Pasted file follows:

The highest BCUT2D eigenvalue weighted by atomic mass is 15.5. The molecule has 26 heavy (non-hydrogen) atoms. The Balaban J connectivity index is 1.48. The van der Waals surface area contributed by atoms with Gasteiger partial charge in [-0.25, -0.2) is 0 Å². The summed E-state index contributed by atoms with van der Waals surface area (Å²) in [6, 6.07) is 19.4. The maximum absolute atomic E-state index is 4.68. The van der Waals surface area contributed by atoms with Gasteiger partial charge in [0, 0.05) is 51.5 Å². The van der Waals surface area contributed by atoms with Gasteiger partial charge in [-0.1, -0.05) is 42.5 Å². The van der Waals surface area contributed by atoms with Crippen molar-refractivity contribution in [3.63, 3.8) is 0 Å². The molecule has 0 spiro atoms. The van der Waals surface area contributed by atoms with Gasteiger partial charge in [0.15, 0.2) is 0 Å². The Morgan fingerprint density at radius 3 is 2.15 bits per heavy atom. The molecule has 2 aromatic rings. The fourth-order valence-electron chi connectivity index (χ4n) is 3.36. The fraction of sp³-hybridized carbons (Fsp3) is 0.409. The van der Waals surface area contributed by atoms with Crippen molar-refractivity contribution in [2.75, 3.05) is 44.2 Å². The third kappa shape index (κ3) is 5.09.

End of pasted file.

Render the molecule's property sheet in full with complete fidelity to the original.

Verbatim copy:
The highest BCUT2D eigenvalue weighted by atomic mass is 15.5. The molecule has 26 heavy (non-hydrogen) atoms. The Balaban J connectivity index is 1.48. The van der Waals surface area contributed by atoms with Gasteiger partial charge in [-0.25, -0.2) is 0 Å². The summed E-state index contributed by atoms with van der Waals surface area (Å²) in [6, 6.07) is 19.4. The maximum absolute atomic E-state index is 4.68. The van der Waals surface area contributed by atoms with Gasteiger partial charge in [0, 0.05) is 51.5 Å². The van der Waals surface area contributed by atoms with Gasteiger partial charge in [-0.1, -0.05) is 42.5 Å². The van der Waals surface area contributed by atoms with Crippen molar-refractivity contribution in [3.63, 3.8) is 0 Å². The molecule has 0 spiro atoms. The van der Waals surface area contributed by atoms with Gasteiger partial charge in [0.15, 0.2) is 0 Å². The Morgan fingerprint density at radius 3 is 2.15 bits per heavy atom. The molecule has 2 aromatic rings. The fourth-order valence-electron chi connectivity index (χ4n) is 3.36. The fraction of sp³-hybridized carbons (Fsp3) is 0.409. The van der Waals surface area contributed by atoms with Crippen molar-refractivity contribution in [2.75, 3.05) is 44.2 Å². The third kappa shape index (κ3) is 5.09.